WICHITA (TNS) — A foot injury to junior Jaime Echenique has not only sidelined Wichita State’s starting center, but arguably its most important player.
WSU has been dominant through 12 games in the 214 minutes Echenique has been on the court, as the Shockers have outscored opponents by 95 points, 415-320. But when Echenique has been on the bench, WSU has been dominated, outscored by 90 points, 516-426, in the other 266 minutes this season.
That’s not good news for the Shockers (7-5) one week out from the opening of American Athletic Conference play next Thursday at Memphis (7-5). Echenique, according to WSU coach Gregg Marshall, likely suffered a partially torn plantar fascia in WSU’s 70-54 loss at VCU on Dec. 22. Echenique will be re-evaluated this week.
“(The trainer) thinks it’s not completely torn, but I’ve had it and that’s a tough deal,” Marshall said after the VCU game. “It’s very painful, and Jaime will have to soldier on and try to figure out a way whenever he can to play with it.”
Not having Echenique for the start of conference play would be brutal for a team hellbent on proving a preseason eighth-place prediction was a mistake. After the road trip to Memphis, WSU plays the four best teams in the AAC: Temple (10-2) at home on Jan. 6, at Houston (12-0) on Jan. 12, then Central Florida (10-2) and Cincinnati (11-2) at home on Jan. 16 and Jan. 19.
While a completely torn plantar fascia would have sidelined Echenique for more than a month, it would have offered a path to a full recovery. A partial tear is actually trickier. Rest and rehabilitation can improve the condition, but not completely heal the injury. That means at some point it will come down to a pain tolerance for Echenique to return.
Darral Willis, a senior center on last year’s WSU team, had a similar injury and was able to play through it. But the injury is different for everyone. Echenique might try to play again in early January, it could hold him out until February or if he re-aggravates the injury it could be season-ending. WSU will likely know more early next week before it leaves for Memphis.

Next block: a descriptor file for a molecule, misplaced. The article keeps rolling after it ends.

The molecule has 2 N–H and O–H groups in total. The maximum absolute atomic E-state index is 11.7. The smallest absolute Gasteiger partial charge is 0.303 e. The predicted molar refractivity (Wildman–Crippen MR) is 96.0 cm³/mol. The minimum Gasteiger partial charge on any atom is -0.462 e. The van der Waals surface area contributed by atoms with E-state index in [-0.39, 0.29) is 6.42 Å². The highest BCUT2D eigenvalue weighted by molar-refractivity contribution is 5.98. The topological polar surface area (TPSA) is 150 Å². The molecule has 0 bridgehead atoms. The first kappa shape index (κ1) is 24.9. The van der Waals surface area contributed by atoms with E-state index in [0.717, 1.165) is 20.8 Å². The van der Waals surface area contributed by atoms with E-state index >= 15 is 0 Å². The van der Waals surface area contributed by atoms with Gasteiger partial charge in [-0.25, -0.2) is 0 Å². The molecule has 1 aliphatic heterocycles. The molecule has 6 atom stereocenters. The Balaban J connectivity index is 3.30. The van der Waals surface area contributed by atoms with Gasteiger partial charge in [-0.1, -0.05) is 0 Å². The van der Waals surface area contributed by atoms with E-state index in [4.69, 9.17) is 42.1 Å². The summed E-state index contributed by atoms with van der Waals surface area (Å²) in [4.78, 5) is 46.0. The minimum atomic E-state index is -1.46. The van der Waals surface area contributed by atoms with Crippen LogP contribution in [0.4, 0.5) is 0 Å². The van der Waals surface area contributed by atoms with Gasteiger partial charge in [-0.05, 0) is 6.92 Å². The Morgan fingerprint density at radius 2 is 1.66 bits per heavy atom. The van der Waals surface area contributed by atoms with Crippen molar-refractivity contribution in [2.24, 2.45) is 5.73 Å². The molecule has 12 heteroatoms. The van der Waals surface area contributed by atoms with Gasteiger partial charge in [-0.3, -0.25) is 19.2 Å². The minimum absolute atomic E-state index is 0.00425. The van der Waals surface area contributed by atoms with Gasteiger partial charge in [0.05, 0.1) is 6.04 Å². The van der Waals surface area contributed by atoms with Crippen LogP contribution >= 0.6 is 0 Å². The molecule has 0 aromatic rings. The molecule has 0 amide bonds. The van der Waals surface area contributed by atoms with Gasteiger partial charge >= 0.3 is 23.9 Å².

Echenique’s averages of 9.8 points, 6.1 rebounds and 1.1 blocks are deceptive to his importance to WSU.
He was a mismatch for many teams and provided WSU a 6-11 anchor in the paint. On offense, he was an inside target for WSU and could occasionally step outside and knock down a three-pointer. On defense, Echenique erased many of WSU’s defensive mistakes with his shot-blocking presence inside.
While senior Markis McDuffie and his AAC-best 18.8 scoring average make him WSU’s best player, the advanced stats reveal Echenique had the biggest influence on winning for the Shockers.
WSU’s offense and defense have both peaked this season with Echenique on the floor. The Shockers are 0.11 points per possession better than their season average on offense (1.11) and defense (0.89) with Echenique, meaning WSU is outscoring opponents by 0.22 points per possession when he’s on the floor.
That’s an impossible ask to make for freshman Morris Udeze to replicate that if he has to replace Echenique in the starting lineup. Udeze, at 6-8, doesn’t have the same height advantage, so he can’t grab rebounds or block shots at the same rate as Echenique. But Udeze comes close, thanks to more bounce and a mean streak when it comes to rebounding.
But the wild card of the situation is 6-9 freshman Isaiah Poor Bear-Chandler. He failed to make an impression on Marshall early in the season, which led to not playing in three games, but he has seen a recent surge in playing time.
Poor Bear-Chandler came to WSU billed as an offensive threat, capable of scoring on an array of post moves or stepping outside and hitting jumpers. So far that offensive punch hasn’t translated, as Poor Bear-Chandler is just 2 for 10 from the field, but that could come out in an expanded role. WSU has struggled mightily on defense with Poor Bear-Chandler on the floor this season, but Marshall has mentioned he has improved on that end in practice with his effort recently.
With Echenique available, Poor Bear-Chandler was a luxury. But if Echenique misses time, the freshman will be relied upon to produce against top-tier competition.
“When his motor is revving, he’s a totally different player,” Marshall said one week ago. “That’s what I have to deal with, when to go with him or not. It’s hard to tell. If I could have that type of Poor Bear, a guy who is energetic and ready to move around and deny the post and hedge ball screens and get back in there and fight for rebounds every single night, he’d get more minutes. I think he knows that and he’s trying.”